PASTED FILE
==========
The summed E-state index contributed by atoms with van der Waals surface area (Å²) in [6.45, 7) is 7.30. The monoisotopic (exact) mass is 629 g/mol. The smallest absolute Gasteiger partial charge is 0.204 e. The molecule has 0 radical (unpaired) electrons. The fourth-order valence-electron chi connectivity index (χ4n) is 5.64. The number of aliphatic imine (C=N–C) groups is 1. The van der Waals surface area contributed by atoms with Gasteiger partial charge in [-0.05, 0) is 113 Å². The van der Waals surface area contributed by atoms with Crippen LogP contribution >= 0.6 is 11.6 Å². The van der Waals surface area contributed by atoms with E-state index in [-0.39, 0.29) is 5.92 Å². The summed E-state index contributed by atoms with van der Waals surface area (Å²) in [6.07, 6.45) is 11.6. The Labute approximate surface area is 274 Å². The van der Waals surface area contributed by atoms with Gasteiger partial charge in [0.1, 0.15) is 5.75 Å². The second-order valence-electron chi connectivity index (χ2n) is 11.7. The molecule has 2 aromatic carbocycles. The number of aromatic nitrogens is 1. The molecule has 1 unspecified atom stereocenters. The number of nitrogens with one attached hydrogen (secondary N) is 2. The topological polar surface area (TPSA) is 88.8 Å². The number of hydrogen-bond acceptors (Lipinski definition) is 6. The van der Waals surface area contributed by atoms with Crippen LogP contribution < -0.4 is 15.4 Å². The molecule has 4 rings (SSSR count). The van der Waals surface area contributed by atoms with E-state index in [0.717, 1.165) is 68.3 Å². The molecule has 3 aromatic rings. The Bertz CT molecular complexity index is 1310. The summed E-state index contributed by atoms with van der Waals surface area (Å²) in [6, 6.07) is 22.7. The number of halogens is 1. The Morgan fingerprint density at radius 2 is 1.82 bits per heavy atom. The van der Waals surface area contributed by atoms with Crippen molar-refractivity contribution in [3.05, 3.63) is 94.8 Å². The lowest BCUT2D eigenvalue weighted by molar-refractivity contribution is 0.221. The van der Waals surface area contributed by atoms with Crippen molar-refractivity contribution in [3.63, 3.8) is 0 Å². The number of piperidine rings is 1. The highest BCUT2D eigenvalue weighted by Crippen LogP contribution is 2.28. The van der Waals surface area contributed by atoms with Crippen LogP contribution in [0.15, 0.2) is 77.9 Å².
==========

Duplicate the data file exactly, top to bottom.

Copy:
The summed E-state index contributed by atoms with van der Waals surface area (Å²) in [6.45, 7) is 7.30. The monoisotopic (exact) mass is 629 g/mol. The smallest absolute Gasteiger partial charge is 0.204 e. The molecule has 0 radical (unpaired) electrons. The fourth-order valence-electron chi connectivity index (χ4n) is 5.64. The number of aliphatic imine (C=N–C) groups is 1. The van der Waals surface area contributed by atoms with Gasteiger partial charge in [-0.05, 0) is 113 Å². The van der Waals surface area contributed by atoms with Crippen LogP contribution >= 0.6 is 11.6 Å². The van der Waals surface area contributed by atoms with E-state index in [-0.39, 0.29) is 5.92 Å². The summed E-state index contributed by atoms with van der Waals surface area (Å²) in [6.07, 6.45) is 11.6. The Labute approximate surface area is 274 Å². The van der Waals surface area contributed by atoms with Gasteiger partial charge in [0.1, 0.15) is 5.75 Å². The second-order valence-electron chi connectivity index (χ2n) is 11.7. The molecule has 2 aromatic carbocycles. The number of aromatic nitrogens is 1. The molecule has 1 unspecified atom stereocenters. The number of nitrogens with one attached hydrogen (secondary N) is 2. The topological polar surface area (TPSA) is 88.8 Å². The number of hydrogen-bond acceptors (Lipinski definition) is 6. The van der Waals surface area contributed by atoms with Crippen LogP contribution < -0.4 is 15.4 Å². The molecule has 4 rings (SSSR count). The van der Waals surface area contributed by atoms with E-state index in [0.717, 1.165) is 68.3 Å². The molecule has 3 aromatic rings. The Bertz CT molecular complexity index is 1310. The summed E-state index contributed by atoms with van der Waals surface area (Å²) in [6, 6.07) is 22.7. The number of halogens is 1. The Morgan fingerprint density at radius 2 is 1.82 bits per heavy atom. The van der Waals surface area contributed by atoms with Crippen molar-refractivity contribution in [3.05, 3.63) is 94.8 Å². The lowest BCUT2D eigenvalue weighted by molar-refractivity contribution is 0.221. The van der Waals surface area contributed by atoms with Crippen molar-refractivity contribution in [3.63, 3.8) is 0 Å². The number of piperidine rings is 1. The highest BCUT2D eigenvalue weighted by Crippen LogP contribution is 2.28. The van der Waals surface area contributed by atoms with Crippen LogP contribution in [0.15, 0.2) is 77.9 Å².